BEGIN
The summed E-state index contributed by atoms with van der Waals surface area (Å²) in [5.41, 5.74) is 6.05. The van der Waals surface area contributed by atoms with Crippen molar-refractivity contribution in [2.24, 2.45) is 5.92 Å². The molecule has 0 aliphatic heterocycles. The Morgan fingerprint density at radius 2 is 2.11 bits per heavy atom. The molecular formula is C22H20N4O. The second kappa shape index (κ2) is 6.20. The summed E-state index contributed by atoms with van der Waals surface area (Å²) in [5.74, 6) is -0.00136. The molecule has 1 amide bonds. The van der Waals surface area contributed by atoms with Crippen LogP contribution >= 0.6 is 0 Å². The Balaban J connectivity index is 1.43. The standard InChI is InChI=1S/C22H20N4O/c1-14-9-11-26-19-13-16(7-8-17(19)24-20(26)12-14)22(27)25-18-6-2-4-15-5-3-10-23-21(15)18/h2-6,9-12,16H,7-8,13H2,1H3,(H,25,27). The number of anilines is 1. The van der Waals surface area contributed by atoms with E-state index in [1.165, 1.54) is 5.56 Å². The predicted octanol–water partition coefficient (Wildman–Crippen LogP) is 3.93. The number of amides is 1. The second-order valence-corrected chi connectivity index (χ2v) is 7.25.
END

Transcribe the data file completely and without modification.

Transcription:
The summed E-state index contributed by atoms with van der Waals surface area (Å²) in [5.41, 5.74) is 6.05. The van der Waals surface area contributed by atoms with Crippen molar-refractivity contribution in [2.24, 2.45) is 5.92 Å². The molecule has 0 aliphatic heterocycles. The Morgan fingerprint density at radius 2 is 2.11 bits per heavy atom. The molecular formula is C22H20N4O. The second kappa shape index (κ2) is 6.20. The summed E-state index contributed by atoms with van der Waals surface area (Å²) in [5.74, 6) is -0.00136. The molecule has 1 amide bonds. The van der Waals surface area contributed by atoms with Crippen LogP contribution >= 0.6 is 0 Å². The Balaban J connectivity index is 1.43. The standard InChI is InChI=1S/C22H20N4O/c1-14-9-11-26-19-13-16(7-8-17(19)24-20(26)12-14)22(27)25-18-6-2-4-15-5-3-10-23-21(15)18/h2-6,9-12,16H,7-8,13H2,1H3,(H,25,27). The number of anilines is 1. The van der Waals surface area contributed by atoms with E-state index in [1.165, 1.54) is 5.56 Å². The predicted octanol–water partition coefficient (Wildman–Crippen LogP) is 3.93. The number of amides is 1. The second-order valence-corrected chi connectivity index (χ2v) is 7.25.